|US3377273||14 févr. 1966||9 avr. 1968||Atomic Energy Authority Uk||Process and apparatus for desalination of an aqueous solution containing calcium sulphate|
|US3399975||12 avr. 1965||3 sept. 1968||Baldwin Lima Hamilton Corp||Precipitation of caso4 on inert particles with cold water wash|
|US3410345||24 mars 1966||12 nov. 1968||Nalco Chemical Co||Steam generation with high tds feedwater for thermal flooding of subterranean oil reservoirs|
|US3410796 *||4 avr. 1966||12 nov. 1968||Gas Processors Inc||Process for treatment of saline waters|
|US3414507||30 août 1965||3 déc. 1968||Ritter Pfaudler Corp||Method for treating high hardness water having major amounts of sodium therein|
|US3476183||14 déc. 1967||4 nov. 1969||Texaco Inc||Recovery of oils by steam injection|
|US3514376||20 juin 1969||26 mai 1970||Grace W R & Co||Control of scaling in evaporators|
|US3525675||22 mai 1968||25 août 1970||Orca Inc||Desalination distillation using barium carbonate as descaling agent|
|US3586090||2 déc. 1968||22 juin 1971||George Henderson||Method for evaporating brine|
|US3714985||1 sept. 1971||6 févr. 1973||Exxon Production Research Co||Steam oil recovery process|
|US3725268||14 févr. 1972||3 avr. 1973||Interior||Softening of sea water by addition of barium carbonate and mineral acid|
|US3768558||30 juin 1972||30 oct. 1973||Texaco Inc||Oil recovery process utilizing superheated steam|
|US3891394||10 avr. 1974||24 juin 1975||Love Oil Company Inc||Crystal generator to inhibit scale formation and corrosion in fluid handling systems|
|US3917526||4 avr. 1974||4 nov. 1975||Universal Oil Prod Co||Combined foam flotation and membrane separation processing|
|US3926739||15 août 1974||16 déc. 1975||Hitachi Ltd||Multiple-effect multi-stage flash evaporation process and apparatus for demineralizing water|
|US3933576||17 mai 1973||20 janv. 1976||Whiting Corporation||Evaporation of radioactive wastes|
|US3951752||13 août 1973||20 avr. 1976||Roller Paul S||Method and apparatus for converting saline water to fresh water|
|US3951753||22 févr. 1974||20 avr. 1976||Roller Paul S||Method and apparatus for the conversion of an aqueous scale-formed liquid|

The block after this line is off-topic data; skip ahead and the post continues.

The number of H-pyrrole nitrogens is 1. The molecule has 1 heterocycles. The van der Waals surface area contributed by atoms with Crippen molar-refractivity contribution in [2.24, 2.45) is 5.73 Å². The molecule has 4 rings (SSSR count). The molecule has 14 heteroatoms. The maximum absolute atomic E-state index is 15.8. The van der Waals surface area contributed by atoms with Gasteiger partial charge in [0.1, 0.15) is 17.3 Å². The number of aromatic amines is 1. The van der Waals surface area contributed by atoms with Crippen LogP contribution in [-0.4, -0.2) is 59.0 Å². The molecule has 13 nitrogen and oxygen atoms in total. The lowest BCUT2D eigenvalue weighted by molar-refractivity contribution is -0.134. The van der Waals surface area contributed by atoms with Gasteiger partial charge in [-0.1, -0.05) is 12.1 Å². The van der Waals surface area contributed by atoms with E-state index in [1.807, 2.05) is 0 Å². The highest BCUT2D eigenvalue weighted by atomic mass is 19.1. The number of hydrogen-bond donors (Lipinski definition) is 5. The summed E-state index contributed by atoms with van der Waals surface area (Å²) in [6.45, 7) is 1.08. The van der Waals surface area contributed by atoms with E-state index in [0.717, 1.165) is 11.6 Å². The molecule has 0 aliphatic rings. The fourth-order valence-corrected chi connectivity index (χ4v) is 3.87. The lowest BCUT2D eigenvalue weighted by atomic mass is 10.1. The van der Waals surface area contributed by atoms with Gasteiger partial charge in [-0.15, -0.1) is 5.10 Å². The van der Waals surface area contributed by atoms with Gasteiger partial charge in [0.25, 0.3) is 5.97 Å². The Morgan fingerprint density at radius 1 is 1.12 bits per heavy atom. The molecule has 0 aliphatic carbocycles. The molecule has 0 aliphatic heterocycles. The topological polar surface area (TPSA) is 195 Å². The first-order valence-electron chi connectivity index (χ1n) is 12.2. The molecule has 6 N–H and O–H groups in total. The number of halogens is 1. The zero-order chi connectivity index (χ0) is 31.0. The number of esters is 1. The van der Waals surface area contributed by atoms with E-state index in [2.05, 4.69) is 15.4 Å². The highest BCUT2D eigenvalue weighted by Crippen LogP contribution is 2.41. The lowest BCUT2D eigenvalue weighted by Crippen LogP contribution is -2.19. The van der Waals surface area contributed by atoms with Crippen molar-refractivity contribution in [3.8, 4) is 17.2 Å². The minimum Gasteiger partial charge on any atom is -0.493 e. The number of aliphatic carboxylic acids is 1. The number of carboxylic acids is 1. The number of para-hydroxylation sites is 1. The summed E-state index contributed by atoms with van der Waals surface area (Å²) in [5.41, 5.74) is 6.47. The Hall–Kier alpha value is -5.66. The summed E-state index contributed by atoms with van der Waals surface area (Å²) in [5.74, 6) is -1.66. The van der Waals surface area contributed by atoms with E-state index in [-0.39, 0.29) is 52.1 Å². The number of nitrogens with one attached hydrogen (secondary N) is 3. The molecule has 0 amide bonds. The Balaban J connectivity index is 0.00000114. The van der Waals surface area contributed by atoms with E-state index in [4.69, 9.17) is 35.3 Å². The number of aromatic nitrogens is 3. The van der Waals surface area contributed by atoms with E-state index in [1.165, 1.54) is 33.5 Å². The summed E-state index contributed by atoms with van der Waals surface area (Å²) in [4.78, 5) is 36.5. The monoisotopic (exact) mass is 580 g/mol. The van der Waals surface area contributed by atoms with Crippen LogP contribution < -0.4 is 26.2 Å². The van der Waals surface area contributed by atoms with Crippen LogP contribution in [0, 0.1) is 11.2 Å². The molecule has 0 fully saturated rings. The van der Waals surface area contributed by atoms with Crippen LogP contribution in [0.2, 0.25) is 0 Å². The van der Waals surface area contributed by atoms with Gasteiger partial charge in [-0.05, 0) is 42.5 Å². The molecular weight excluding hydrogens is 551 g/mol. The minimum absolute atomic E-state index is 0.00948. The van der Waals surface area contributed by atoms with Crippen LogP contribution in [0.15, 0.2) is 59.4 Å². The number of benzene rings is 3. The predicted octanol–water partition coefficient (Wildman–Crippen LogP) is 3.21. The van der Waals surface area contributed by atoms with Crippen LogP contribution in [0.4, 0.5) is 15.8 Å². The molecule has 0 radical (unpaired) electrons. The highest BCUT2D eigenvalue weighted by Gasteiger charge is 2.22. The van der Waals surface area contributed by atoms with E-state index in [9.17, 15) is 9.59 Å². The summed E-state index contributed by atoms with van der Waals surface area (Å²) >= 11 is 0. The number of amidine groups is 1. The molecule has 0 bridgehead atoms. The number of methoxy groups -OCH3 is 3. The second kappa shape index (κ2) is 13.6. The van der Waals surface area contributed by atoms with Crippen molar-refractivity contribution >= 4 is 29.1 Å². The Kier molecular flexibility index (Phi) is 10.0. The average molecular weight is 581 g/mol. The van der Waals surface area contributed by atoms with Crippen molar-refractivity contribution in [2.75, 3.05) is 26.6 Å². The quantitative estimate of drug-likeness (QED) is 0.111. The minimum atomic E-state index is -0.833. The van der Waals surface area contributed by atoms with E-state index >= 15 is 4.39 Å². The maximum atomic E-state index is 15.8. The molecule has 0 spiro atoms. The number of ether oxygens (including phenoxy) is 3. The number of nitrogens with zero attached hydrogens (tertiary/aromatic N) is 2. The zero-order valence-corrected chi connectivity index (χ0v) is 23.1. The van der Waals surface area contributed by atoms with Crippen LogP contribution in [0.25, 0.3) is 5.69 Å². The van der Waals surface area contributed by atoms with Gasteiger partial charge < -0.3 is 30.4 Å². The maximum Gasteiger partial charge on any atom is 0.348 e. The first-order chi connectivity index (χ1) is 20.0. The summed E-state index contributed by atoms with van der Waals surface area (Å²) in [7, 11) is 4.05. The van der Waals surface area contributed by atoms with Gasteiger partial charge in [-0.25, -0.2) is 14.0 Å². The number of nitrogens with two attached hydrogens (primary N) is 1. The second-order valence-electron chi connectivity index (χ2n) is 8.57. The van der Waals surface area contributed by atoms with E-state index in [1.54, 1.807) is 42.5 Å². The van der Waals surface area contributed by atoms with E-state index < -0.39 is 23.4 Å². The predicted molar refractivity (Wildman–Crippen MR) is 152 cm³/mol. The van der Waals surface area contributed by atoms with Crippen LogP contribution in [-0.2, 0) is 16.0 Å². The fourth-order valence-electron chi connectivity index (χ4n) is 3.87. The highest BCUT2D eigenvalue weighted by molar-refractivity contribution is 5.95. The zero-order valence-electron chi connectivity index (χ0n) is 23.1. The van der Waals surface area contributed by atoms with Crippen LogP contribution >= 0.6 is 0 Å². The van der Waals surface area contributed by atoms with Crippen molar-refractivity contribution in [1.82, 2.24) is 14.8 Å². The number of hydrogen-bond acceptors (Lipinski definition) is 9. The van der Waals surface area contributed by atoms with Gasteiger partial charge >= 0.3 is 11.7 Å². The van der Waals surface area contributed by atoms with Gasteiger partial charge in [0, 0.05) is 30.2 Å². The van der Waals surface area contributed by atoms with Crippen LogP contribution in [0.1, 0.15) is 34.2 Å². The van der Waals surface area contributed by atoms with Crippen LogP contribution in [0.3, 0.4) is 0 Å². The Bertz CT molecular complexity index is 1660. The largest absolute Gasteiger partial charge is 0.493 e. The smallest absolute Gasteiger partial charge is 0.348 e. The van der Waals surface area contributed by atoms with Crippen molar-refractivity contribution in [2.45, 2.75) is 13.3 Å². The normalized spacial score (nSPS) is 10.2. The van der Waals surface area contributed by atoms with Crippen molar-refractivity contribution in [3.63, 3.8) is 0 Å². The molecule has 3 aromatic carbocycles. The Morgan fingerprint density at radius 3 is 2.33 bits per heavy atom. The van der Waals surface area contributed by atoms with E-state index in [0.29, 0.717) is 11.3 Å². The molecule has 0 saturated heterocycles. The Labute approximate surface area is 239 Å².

|US3963619||28 févr. 1974||15 juin 1976||Commissariat A L'energie Atomique||Apparatus for the prevention of scaling in desalination apparatus|
|US3968002||7 mars 1975||6 juil. 1976||Standiford Ferris C||Feed heating method for multiple effect evaporators|
|US3974039||4 nov. 1974||10 août 1976||Gesellschaft Fur Kernenergieverwertung In Schiffbau Und Schiffahrt Mbh||Addition of finely divided BaSO4 particles to sea water for removal of scale components|
|US4030985||17 déc. 1975||21 juin 1977||Societa' Italiana Resine S.I.R. S.P.A.||Apparatus for desalting saline water|
|US4054493||1 juil. 1976||18 oct. 1977||Roller Paul S||Method and apparatus for converting saline water to fresh water|
|US4073644||17 févr. 1976||14 févr. 1978||Alumax Mill Products, Inc.||Salt cake processing method and apparatus|
|US4083781||12 juil. 1976||11 avr. 1978||Stone & Webster Engineering Corporation||Desalination process system and by-product recovery|
|US4090916||21 oct. 1976||23 mai 1978||Alumax Mill Products, Inc.||Salt cake evaporator apparatus|
|US4105556||18 févr. 1976||8 août 1978||Combustion Engineering, Inc.||Liquid waste processing system|
|US4119149||20 déc. 1976||10 oct. 1978||Texaco Inc.||Recovering petroleum from subterranean formations|
|US4260461 *||21 déc. 1978||7 avr. 1981||Pottharst Jr John E||Vapor compression distillation apparatus and method|
|US4343691||5 mars 1981||10 août 1982||The Lummus Company||Heat and water recovery from aqueous waste streams|
|US4344826||20 juin 1980||17 août 1982||Vaponics, Inc.||Distillation system and process|
|US4370858||31 juil. 1981||1 févr. 1983||Bechtel International Corporation||Apparatus and method for energy production and mineral recovery from geothermal and geopressured fluids|
|US4391102||10 août 1981||5 juil. 1983||Biphase Energy Systems||Fresh water production from power plant waste heat|
|US4392959||15 mai 1981||12 juil. 1983||Coillet Dudley W||Process for sterilization and removal of inorganic salts from a water stream|
|US4398603||7 janv. 1981||16 août 1983||Hudson's Bay Oil And Gas Company Limited||Steam generation from low quality feedwater|
|US4444680||26 juin 1981||24 avr. 1984||Westinghouse Electric Corp.||Process and apparatus for the volume reduction of PWR liquid wastes|
|US4458520||30 déc. 1982||10 juil. 1984||Mobil Oil Corporation||Steam flooding simulator|
|US4472355||26 août 1982||18 sept. 1984||Westinghouse Electric Corp.||Concentrator apparatus|
|US4474011||12 mai 1983||2 oct. 1984||Shell California Production Inc.||Once-through steam generator|
|US4475595||23 août 1982||9 oct. 1984||Union Oil Company Of California||Method of inhibiting silica dissolution during injection of steam into a reservoir|